Mom 'n Pop Stores Face 7-Eleventh Hour Crisis
By May Lay 3 July 2012
Mom ‘n Pop corner shops and franchised convenience stores in Burma knew they should prepare for a battle to the death when they heard the news that the world’s largest retailers, 7-Eleven, will open outlets in cities around the country this year.
“We are preparing to face the competition and have a contingency plan in place,” said Andy Lee, a spokesperson for ABC, one of only two chains of convenience stores in Burma, the other being 108 Stores. “We believe competition will be intensified and we will have to change our strategy to compete with the influx of foreign companies,” he added.
Last month, 7-Eleven announced that it had agreed terms with the Zaykabar Company, owned by Khin Shwe, a parliamentarian who is one of Burma’s most prolific businessmen with a great many engineering and construction projects. Zaykabar was recently at the center of a storm over its alleged illegal seizures of farmers’ lands in Rangoon Division’s Mingaladon and Hlaing Tharyar townships.
Speaking to The Irrawaddy on Friday, Zaykabar chairman Khin Shwe said, “I have already discussed the details with 7-Eleven executives in Thailand. We will start the project sometime in 2012. Zaykabar will hold representation rights to open outlets all across Burma.”
ABC’s Andy Lee acknowledged that Zaykabar is a major company in Burma, “but they do not have the experience or knowledge of the convenience store business. We too have an option to work with a foreign partner if the situation demands us to do so,” he said on Monday.
ABC is a subsidiary of the Myanmar Indo Best Company, and is recognized as the pioneer of organized retailing in Burma since 2007 with more than 20 ABC stores in Rangoon alone. It is headed by Zaw Latt who also owns Rich Coffee industries.
In recent years, there has been a vast increase in the number of people turning their homes into convenience stores or retail shops in cities across Burma. However, many corner shop owners say they fear they will be put out of business once 7-Elevens start popping up all over town. They cite the case of neighboring Thailand where most other competitors have disappeared since the American chain exploded onto the scene. 7-Eleven now has nearly 7,000 outlets in the country with more than half located in the capital, Bangkok.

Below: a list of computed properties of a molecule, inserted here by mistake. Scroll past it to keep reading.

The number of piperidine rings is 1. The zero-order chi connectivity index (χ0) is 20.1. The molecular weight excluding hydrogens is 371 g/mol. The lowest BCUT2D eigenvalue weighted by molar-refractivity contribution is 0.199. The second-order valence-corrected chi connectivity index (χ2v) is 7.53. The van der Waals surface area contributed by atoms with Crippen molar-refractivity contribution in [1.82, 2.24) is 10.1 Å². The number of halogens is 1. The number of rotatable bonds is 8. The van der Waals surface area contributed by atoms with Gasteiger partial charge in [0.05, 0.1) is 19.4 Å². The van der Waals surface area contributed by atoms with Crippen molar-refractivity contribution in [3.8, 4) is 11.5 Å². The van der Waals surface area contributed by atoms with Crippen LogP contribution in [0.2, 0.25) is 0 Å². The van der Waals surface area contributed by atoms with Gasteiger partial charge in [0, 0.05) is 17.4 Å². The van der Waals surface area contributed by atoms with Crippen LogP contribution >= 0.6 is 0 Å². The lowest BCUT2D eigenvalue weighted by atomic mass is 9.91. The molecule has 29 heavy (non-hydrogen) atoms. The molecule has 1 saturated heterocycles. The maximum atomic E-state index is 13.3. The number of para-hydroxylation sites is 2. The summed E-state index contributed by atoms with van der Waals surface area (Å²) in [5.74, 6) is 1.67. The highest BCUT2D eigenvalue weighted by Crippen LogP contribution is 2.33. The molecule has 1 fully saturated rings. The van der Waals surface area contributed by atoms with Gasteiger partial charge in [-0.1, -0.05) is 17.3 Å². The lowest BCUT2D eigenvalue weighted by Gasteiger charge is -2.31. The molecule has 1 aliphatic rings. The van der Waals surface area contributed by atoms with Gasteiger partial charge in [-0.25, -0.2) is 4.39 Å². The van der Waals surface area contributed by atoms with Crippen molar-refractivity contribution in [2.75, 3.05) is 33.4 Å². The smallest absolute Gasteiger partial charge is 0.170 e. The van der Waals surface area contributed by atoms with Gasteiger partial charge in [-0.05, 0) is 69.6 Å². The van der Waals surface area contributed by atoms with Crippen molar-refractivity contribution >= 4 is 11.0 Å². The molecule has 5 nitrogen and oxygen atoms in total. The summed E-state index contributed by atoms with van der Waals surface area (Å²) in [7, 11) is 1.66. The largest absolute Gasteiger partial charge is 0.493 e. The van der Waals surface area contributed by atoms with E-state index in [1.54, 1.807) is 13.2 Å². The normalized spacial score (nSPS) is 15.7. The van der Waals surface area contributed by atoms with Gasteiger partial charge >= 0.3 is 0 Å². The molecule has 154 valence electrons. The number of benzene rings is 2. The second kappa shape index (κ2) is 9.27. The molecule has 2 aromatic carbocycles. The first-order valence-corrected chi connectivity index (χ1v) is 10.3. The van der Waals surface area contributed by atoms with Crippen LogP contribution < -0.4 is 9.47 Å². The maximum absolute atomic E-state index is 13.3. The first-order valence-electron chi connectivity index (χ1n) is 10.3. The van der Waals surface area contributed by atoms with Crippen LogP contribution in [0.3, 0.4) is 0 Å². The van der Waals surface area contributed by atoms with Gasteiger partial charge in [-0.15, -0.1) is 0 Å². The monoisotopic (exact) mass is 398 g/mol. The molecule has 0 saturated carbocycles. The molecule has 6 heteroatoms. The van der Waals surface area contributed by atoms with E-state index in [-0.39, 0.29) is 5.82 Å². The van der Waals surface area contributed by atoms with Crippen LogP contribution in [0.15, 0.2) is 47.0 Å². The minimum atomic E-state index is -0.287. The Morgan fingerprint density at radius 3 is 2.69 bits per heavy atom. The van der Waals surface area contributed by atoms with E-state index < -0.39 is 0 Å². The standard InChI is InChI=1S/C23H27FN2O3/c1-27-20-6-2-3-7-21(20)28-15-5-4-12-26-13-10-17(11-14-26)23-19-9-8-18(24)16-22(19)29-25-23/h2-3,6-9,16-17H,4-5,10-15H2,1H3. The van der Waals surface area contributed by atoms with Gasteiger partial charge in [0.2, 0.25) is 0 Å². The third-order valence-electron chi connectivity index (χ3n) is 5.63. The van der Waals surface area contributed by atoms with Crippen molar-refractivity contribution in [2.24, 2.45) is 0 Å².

Although the name may vary from country to country, there are currently no less than 46,000 7-Eleven outlets around the world. Under the parent company, Seven and I Holdings, 7-Eleven has nearly 13,000 outlets in Japan while in Hong Kong the franchise is known as “Little 7.”
But in India, the government has regulated the entry of foreign companies into the convenience store sector to protect its local retailers. Subsequently Indian streets are free of the chain store which is regarded by many purists as the epitome of American consumerism and a leading promoter of the globalized approach to capitalism known as “Coca-Colonization.”
Globally, 7-Eleven had an estimated revenue of $17 billion in 2009, which is nearly 50 percent of Burma’s current GDP.
It originally adopted the name “7-Eleven” because its outlets operated from 7 am to 11 pm. In 1962, the stores first began staying open 24 hours across the US.